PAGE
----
Monday, May 06, 2024

Why is my throat sore after singing?

I ran a full day of singing last Saturday. At the end, a few people came up to say that their throats hurt.

Let’s look at why this might be and how you might avoid it.

There are three main reasons why your throat might be sore after singing.

  1. You sang too loud or too long or too high/low
  2. You didn’t warm up properly
  3. Your vocal technique is wrong

(OK, there might be a fourth reason: you’re sickening for something, but that’s not to do with singing. See What to do if you catch a cold and a concert is looming and Keep it to yourself! – why colds, singing and choirs don’t mix)

1. your voice might be tired

Like any other physical activity, if you do it too much or too long or you’re not used to it, you’ll get tired. Not just your vocal apparatus, but the whole of your body, which in turn supports your voice.

If you’re not used to singing, things will probably improve the more you do it. If you sing regularly at choir for one or two hours, but then do a one-day workshop of up to six hours singing, then you’ll probably get tired. Again, the more you do it, the more your body will get used to it.

Or not. Maybe there’s a limit to how long you can sing without hurting yourself, so you might want to limit yourself to shorter singing sessions.

It may be that you’re going at it too strongly. If you sing (or speak or shout) too loud, then you will get tired much quicker. Check in with yourself and see if you can tone things down a little.

See How to pace yourself in choir rehearsals and singing workshops and If it hurts to sing, then stop!

Your voice can also tire easily if you're trying to sing too high or too low. Make sure you're in the harmony part that suits your personal vocal range. This can change over time. Your range may increase with practice but it can also decrease with age. If you find that your voice is straining during a singing session you could always move to a different part for each song.

See How to know which harmony part to sing – a guide for new singers and Do you always sing the same voice part? Maybe it’s time for a change!

2. make sure you warm up

Like any other physical activity, if you don’t warm up your muscles (and the rest of your body) sufficiently, then you can easily damage or tire them. You need to ease into singing gently. Start with breathing and stretching then gradually introduce simple sounds like sighing. Never jump straight into singing from cold. And if there is no time or opportunity to warm up properly within the singing session itself, make sure you prepare beforehand.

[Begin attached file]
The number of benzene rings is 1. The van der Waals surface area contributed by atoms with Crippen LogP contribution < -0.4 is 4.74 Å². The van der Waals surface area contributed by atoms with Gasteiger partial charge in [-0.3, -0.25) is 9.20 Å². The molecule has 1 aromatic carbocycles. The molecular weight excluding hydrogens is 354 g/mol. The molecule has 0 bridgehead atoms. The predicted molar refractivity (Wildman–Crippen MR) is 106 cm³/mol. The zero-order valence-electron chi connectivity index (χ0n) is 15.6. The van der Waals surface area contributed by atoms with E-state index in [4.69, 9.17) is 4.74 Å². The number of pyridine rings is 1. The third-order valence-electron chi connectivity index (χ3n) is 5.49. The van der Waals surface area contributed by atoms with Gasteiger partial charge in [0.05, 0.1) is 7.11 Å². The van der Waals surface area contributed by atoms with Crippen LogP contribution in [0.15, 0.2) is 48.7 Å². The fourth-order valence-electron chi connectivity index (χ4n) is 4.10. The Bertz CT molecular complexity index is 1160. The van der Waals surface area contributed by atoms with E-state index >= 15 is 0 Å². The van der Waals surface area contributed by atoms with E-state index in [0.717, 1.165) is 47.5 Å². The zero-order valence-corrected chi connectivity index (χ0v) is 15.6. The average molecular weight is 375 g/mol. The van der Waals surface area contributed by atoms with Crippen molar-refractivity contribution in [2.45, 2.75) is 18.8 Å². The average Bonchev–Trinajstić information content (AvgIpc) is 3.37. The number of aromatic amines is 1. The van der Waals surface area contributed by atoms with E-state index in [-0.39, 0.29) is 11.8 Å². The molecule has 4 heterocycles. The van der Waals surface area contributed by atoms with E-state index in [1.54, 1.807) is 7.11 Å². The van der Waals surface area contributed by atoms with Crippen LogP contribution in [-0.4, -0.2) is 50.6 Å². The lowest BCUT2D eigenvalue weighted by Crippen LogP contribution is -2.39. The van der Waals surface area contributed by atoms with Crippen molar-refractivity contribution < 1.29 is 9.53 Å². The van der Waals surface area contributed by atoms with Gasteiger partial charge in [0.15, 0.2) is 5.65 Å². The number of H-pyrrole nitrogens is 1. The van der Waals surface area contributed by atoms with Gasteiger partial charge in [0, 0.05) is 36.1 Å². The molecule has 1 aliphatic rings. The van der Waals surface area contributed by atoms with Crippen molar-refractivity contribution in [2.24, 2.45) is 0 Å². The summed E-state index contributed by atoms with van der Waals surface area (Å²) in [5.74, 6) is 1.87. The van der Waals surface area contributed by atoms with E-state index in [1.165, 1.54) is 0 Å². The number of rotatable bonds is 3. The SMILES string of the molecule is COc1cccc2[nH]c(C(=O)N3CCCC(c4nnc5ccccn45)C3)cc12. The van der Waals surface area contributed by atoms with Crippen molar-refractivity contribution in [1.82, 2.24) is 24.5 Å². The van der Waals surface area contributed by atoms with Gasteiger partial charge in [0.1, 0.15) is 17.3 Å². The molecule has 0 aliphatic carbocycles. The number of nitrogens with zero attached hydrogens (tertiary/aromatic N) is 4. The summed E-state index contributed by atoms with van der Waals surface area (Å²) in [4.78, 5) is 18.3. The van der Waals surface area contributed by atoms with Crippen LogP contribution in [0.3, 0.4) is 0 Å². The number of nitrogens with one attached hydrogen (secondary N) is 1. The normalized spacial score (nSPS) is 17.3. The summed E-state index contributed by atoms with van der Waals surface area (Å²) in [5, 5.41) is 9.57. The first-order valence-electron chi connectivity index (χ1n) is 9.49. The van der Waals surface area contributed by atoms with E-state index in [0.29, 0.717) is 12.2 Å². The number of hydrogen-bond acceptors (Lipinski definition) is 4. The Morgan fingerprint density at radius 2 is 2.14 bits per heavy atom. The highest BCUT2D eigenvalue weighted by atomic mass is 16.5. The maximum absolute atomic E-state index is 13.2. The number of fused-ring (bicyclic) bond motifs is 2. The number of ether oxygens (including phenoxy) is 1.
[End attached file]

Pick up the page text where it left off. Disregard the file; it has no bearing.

See Are warm ups necessary for singers? and How to warm up your voice on the bus (or any other public space) and You sing with your whole body – not just your vocal apparatus.

It’s also important to stay hydrated. However, you need to hydrate adequately before singing (several hours before so it can reach the soft tissues). Drinking lots whilst you’re singing can simply mask any pain in your throat rather than solving the problem. See Singing and hydration – myths and recommendations .

3. use proper vocal technique

What is frustrating in a one-day singing workshop (or a large choir) is that I can’t go round and give individual attention to singers. Nor can I show you proper vocal technique in a blog post. Hopefully, your choir leader will incorporate a certain amount of vocal training into your choir sessions (see Why it’s vital to include voice training in your choir leading). I have written a few posts on vocal technique which you can find here: How to sing better 3: breath control, vocal range and singing in tune.

But eventually it’s down to you, the singer, to remember to put all this technique into practice. See Mind the gap between warm up and song: how to ensure vocal technique gets applied.

If you still get a sore throat after trying these three suggestions, then don’t persist or you might damage your voice. Seek some professional help, either by approaching your choir leader or finding a singing tutor (see Do you need singing lessons in order to sing?).

Good luck!

Chris Rowbury


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